There are different kinds of CMS. Some are ‘open source’ meaning they can be served from most hosting platforms. Others are proprietary systems, meaning that your site is ‘locked’ to a particular host and can’t be moved to any other hosting platform. In addition the backend of the site can only be maintained by the original developers.

7. Are your web site designs based on free or licensed template packages or are they original?

Obviously there are ‘horses for courses’. While some web designers provide a bespoke design solution that is tuned to your particular needs and your business branding, others turn to free or licenced template designs. While they can modify colours and typefaces as needed, the reality is that some designers do no more than put your company logo on the page.

8. Who does the programming for your websites? Where are they based?

One would expect reputable web design companies to have their own designers and developers on staff. But this is not always the case. Some design companies do the initial design work themselves and then outsource to a development company that turns their Photoshop design files into code (PSD to HTML). The development companies may be located anywhere in the world and the results may or may not be ‘pixel perfect’ or function as intended.

For the record, at mhdesign we ‘roll our own code’. This allows us to tweak and refine the design as we go until we reach ‘pixel perfect’ Nirvana!

9. Who owns my website?

This is a surprisingly complex question. Unless you have paid for the development of the original source code for the CMS for your website, you don’t own it. The CMS remains the property of the respective creators and is licensed to you, through a proprietary or 'public domain' agreement (covered by the GNU General Public License). You don’t own own the database software for your website although you DO own any content in the database that you have authored. Nor do you own the source code (typically .php files) that contain the logic and connectors for your website.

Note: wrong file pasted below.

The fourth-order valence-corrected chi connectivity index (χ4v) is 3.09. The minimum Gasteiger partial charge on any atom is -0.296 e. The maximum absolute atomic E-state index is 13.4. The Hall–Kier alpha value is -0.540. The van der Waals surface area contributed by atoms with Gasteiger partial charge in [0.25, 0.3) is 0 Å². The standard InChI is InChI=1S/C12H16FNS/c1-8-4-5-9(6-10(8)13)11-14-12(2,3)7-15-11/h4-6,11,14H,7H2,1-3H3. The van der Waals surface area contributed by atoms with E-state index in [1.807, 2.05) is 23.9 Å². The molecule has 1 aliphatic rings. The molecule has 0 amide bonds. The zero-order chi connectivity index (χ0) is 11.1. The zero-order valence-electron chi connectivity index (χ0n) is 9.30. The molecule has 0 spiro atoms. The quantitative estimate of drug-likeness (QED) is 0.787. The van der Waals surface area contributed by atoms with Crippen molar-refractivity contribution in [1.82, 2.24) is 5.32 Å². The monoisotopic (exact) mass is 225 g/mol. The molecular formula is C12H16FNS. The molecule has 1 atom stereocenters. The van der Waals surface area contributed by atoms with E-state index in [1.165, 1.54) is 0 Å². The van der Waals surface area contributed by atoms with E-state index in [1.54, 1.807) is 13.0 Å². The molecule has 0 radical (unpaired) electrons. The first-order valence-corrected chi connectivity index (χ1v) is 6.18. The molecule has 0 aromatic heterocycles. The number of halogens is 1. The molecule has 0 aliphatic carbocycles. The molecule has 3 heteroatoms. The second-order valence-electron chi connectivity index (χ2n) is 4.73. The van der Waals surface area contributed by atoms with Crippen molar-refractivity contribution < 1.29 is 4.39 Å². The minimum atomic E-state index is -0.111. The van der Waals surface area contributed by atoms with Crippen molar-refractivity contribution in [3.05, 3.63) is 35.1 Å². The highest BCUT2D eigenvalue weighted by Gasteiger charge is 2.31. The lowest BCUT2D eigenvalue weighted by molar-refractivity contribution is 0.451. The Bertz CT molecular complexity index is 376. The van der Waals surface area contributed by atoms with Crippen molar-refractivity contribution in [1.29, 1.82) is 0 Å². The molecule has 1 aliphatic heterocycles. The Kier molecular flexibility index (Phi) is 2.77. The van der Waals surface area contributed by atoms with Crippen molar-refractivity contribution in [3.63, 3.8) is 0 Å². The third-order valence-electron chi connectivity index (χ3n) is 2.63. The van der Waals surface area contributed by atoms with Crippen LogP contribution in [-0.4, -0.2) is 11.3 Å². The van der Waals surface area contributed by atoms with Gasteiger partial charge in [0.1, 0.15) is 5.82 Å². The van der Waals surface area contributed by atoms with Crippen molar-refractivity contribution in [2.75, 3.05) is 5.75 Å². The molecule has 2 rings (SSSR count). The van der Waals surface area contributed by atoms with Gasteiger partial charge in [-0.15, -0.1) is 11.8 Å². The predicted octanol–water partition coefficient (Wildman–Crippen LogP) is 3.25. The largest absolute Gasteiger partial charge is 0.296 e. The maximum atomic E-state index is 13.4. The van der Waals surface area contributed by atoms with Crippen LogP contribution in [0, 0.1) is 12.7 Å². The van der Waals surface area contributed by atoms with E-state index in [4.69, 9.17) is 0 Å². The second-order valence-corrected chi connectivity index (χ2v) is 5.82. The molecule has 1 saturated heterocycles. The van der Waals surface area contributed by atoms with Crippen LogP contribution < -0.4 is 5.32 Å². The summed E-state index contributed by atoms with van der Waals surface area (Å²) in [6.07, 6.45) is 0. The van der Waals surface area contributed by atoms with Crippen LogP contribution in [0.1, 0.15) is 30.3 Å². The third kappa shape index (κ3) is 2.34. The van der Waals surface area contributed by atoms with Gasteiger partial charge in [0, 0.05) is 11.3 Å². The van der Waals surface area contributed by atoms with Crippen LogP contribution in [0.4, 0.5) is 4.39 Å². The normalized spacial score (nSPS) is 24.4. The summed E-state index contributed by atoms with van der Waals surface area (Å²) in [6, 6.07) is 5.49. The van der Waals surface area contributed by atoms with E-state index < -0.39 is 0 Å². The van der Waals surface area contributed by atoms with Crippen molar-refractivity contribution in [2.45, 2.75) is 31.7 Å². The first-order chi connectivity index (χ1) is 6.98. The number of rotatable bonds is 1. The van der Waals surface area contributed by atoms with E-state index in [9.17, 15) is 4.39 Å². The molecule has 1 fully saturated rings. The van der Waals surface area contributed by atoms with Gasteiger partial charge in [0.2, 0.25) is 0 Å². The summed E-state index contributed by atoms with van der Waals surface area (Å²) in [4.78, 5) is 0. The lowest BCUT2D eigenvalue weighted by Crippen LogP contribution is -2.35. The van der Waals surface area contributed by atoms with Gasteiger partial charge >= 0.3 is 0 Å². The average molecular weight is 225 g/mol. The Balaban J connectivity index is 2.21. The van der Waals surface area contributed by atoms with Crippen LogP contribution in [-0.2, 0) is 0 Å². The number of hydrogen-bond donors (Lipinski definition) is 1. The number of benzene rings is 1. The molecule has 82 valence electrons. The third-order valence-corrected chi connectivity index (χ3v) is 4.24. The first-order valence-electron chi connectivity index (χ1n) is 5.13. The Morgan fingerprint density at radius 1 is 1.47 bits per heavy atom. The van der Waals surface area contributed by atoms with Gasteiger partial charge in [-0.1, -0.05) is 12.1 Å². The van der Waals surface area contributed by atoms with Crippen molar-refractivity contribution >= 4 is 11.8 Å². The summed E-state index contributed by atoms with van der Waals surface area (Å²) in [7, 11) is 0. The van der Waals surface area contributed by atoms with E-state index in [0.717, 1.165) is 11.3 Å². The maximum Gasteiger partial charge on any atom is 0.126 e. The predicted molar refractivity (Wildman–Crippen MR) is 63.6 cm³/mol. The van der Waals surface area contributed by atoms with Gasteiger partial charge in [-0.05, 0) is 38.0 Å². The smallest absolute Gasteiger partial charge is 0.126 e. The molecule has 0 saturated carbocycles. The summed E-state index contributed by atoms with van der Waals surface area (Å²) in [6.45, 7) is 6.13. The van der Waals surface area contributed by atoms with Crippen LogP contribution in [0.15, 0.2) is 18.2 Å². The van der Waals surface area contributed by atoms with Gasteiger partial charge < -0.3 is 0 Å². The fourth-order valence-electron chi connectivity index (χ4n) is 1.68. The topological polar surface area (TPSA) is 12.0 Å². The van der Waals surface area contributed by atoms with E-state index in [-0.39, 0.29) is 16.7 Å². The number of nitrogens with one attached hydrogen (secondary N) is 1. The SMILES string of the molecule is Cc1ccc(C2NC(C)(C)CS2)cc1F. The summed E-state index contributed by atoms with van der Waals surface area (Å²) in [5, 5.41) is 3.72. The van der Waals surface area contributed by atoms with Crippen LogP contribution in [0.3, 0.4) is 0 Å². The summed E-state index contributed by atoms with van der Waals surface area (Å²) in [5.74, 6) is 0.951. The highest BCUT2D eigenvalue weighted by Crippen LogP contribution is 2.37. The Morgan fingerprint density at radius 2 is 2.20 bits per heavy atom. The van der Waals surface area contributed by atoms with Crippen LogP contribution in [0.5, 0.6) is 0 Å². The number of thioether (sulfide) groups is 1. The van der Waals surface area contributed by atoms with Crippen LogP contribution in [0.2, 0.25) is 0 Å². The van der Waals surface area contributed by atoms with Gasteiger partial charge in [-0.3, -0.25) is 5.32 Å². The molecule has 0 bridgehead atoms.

The good news is that you should own the custom HTML/CSS and any custom Javascript files created for your website once the project is completed and all work has been paid for. This will be covered in an agreement that the website creator provides once payment has been settled.

You should also own the custom visual design elements of your website, which includes the combination of layout and graphical assets (visual interface) that is seen by users of your website. This includes any photos and video files that you took or supplied, but does not extend to the working files for these assets unless this has already been agreed.

10. But I do own my Domain Name? Right?

Well, no. While you are the registered owner of the domain, you can’t actually 'own' a domain name. Instead you have a contract with the domain registrar giving you the right to 'use' the domain name. This contract is set to a fixed period of time, after which the domain name will need to be re-registered. Typically this time period is one year, although longer time periods are available.

Obviously there are many more questions that you might want to ask your web designer. If you're looking for answers, you're wanting to get a new website designed for your business or you’d like have a conversation about your current website and how it could be improved, give us a call at mhdesign or flick us a message.